3. Learned behaviors. These include everything from lifestyle (occupation, sports, and exercise choices) to adapted postures, and movement habits learned as early as childhood. For example: Many of the exercises people perform function in direct opposition to development as children. Consider the image below - the child’s spine is stable as the arms move around the stable trunk.

Notice how the developing child moves his spine around stable extremities (right hip and left shoulder). This develops simultaneous limb stability (right side hip and left side shoulder) and spinal mobility. The majority of the exercises performed by clients are in direct opposition to this function – they cause movement of the extremities around a fixated spine.

For example:

What about exercise cues that the fitness professionals commonly use when instructing their clients? Generally, cues such as “tighten your core,” “squeeze your glutes,” or “pull your shoulder blades down and back” are given to get the intended response of increased activation of the abdominal wall, glutes, and scapular retractors, respectively. However, the biggest problem for clients is not in activating prime movers, but activating the stabilizers, as well as coordinating the timing and efficiency of the muscles. The results of these exercise cues are increased problems such as compression syndromes at the spine and hips as well as stabilization issues of the scapulothoracic region.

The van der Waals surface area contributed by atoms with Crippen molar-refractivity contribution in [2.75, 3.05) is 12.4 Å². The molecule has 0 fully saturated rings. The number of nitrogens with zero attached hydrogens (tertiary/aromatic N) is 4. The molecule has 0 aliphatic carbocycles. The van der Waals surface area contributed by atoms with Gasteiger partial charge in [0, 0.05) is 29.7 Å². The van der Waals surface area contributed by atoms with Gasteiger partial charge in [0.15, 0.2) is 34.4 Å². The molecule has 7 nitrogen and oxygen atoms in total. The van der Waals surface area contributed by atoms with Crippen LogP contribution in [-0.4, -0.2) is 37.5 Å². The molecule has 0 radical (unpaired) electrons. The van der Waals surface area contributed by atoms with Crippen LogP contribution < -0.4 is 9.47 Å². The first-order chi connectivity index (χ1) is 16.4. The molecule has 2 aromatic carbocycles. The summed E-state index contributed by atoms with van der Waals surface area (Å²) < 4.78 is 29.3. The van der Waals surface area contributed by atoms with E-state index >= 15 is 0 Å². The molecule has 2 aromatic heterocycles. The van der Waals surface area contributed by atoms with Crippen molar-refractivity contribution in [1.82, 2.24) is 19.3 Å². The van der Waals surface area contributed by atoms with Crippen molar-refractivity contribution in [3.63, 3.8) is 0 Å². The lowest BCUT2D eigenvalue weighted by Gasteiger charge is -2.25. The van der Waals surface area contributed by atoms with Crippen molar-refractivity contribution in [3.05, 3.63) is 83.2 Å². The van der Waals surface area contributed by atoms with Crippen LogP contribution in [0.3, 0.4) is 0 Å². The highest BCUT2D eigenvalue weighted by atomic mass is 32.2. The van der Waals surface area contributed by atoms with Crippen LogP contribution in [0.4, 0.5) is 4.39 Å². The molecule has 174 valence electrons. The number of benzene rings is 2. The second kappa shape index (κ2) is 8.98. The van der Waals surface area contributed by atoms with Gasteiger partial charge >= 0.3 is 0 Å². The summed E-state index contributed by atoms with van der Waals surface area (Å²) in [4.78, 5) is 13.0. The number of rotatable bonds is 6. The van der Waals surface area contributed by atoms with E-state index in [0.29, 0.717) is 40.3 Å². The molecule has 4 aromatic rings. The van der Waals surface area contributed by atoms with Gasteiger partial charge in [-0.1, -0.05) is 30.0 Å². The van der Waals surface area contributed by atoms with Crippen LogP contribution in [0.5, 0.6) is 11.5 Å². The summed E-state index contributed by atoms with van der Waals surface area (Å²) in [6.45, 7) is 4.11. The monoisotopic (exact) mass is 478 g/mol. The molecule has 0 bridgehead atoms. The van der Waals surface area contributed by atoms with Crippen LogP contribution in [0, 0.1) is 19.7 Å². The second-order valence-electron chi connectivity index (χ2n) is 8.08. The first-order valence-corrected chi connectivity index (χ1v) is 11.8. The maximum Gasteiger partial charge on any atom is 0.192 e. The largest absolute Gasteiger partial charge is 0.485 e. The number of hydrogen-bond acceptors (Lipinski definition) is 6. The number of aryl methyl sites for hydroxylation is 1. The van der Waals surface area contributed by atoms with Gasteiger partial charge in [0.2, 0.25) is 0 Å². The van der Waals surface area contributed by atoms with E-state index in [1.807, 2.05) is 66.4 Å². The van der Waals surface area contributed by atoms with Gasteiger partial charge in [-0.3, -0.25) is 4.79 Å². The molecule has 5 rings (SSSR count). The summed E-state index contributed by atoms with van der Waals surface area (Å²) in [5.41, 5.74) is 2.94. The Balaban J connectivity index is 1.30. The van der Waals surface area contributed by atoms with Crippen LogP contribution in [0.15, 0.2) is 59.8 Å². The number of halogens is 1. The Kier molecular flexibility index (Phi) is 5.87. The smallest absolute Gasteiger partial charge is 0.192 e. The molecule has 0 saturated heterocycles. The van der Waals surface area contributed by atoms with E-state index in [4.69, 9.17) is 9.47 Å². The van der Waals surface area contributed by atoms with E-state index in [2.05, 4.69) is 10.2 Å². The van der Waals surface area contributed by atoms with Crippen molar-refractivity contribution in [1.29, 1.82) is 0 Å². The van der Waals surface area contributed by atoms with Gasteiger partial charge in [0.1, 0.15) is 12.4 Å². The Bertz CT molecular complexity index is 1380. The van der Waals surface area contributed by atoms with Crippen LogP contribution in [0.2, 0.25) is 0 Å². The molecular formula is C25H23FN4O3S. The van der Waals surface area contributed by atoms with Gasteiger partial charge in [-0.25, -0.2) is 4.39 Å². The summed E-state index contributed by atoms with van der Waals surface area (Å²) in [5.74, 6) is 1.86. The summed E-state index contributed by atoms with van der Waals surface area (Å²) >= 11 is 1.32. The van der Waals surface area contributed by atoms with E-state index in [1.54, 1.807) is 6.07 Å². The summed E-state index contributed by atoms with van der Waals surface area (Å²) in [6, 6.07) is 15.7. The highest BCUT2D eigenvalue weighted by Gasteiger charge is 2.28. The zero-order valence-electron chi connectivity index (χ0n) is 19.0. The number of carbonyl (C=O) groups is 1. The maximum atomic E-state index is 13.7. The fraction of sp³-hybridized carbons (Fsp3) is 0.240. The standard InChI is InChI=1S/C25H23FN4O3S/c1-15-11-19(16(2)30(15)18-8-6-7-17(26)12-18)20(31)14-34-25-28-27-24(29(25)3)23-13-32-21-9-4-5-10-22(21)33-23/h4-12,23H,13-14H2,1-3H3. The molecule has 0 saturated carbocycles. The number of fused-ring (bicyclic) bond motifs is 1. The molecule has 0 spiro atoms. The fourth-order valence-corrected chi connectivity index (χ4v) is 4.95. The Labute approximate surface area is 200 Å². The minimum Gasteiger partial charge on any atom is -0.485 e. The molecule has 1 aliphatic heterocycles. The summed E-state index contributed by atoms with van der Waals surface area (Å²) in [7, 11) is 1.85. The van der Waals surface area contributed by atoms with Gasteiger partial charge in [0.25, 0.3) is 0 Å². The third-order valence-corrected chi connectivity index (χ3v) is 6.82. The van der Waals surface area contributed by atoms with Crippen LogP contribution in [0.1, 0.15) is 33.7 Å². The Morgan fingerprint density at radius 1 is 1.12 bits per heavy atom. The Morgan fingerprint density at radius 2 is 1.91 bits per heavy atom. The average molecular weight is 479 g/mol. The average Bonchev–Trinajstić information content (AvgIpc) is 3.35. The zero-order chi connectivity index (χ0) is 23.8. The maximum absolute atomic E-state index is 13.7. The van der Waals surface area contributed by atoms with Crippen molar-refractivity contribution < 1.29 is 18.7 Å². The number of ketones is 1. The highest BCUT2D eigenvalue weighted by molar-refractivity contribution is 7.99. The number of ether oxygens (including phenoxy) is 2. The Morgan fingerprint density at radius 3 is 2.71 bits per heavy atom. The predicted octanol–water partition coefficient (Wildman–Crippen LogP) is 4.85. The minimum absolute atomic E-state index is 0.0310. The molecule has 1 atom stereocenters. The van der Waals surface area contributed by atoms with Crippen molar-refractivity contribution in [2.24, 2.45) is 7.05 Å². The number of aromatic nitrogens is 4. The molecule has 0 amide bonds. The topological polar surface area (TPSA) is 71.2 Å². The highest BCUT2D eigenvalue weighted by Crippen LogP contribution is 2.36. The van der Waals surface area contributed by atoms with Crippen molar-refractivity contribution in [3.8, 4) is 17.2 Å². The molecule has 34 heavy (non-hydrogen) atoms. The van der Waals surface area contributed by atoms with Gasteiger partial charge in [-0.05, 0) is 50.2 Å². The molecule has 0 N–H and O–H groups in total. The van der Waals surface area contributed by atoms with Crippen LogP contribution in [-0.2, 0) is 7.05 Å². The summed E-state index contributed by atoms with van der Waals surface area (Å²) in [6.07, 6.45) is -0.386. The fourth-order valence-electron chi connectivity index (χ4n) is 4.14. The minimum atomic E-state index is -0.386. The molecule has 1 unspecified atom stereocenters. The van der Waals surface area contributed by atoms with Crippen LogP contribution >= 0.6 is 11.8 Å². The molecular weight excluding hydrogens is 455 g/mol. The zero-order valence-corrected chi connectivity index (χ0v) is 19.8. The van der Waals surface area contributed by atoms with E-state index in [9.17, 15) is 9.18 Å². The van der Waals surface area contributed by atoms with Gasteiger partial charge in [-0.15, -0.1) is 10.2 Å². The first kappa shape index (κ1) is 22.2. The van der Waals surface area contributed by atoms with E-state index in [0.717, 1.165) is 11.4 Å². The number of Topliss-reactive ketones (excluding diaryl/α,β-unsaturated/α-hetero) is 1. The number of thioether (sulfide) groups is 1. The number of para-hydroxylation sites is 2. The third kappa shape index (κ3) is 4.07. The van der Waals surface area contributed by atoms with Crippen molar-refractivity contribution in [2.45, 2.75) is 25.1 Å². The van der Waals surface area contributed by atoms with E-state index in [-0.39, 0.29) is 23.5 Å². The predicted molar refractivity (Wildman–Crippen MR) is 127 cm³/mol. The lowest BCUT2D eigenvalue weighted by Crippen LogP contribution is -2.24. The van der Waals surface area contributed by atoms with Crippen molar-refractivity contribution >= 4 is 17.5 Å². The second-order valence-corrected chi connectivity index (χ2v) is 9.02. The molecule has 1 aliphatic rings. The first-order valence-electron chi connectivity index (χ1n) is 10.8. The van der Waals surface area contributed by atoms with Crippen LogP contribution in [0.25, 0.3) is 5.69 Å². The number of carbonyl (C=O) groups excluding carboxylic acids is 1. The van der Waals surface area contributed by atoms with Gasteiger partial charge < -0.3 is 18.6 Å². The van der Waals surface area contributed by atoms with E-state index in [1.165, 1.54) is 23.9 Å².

It is important to note that this is not to suggest that these exercises are necessarily bad, but rather point out that they can have long-term results on the mobility of the thorax. Research on individuals with low back pain has shown that these individuals have a problem relaxing or turning muscles off. This is a similar pattern seen with many of the common movement dysfunctions of the thorax – the inability of clients to relax the muscles of the thorax. Performing bilateral patterns, as well as high threshold type training, perpetuate this up-regulation of the thoracic musculature adding to thoracic rigidity.

What are the long-term consequences of these strategies? Ultimately, these strategies lead to stiffness and rigidity of the thoracic spine and ribcage which in turn leads to:

Additionally, contrary to popular beliefs such as congenital and hereditary causes, movement and stabilization is influenced by learned behavior. Young children watch and adopt the postures, mannerisms, and movement patterns of parents, peers, and social influences. For example, models that are taught to hang off their hips and overly extend through their thoracolumbar junction influence the movements and behaviors of many young girls who then adopt these patterns. Additionally, there is a strong influence on the movement system by the fashion industry, especially the shoe industry. Because of the reflexive patterns on the thorax from the foot, as well as the compensatory foot mechanics from wearing high-heeled shoes, overly supportive athletic shoes, and the misuse of orthotics, each has the ability to dramatically affect an individual’s stabilization and movement patterns.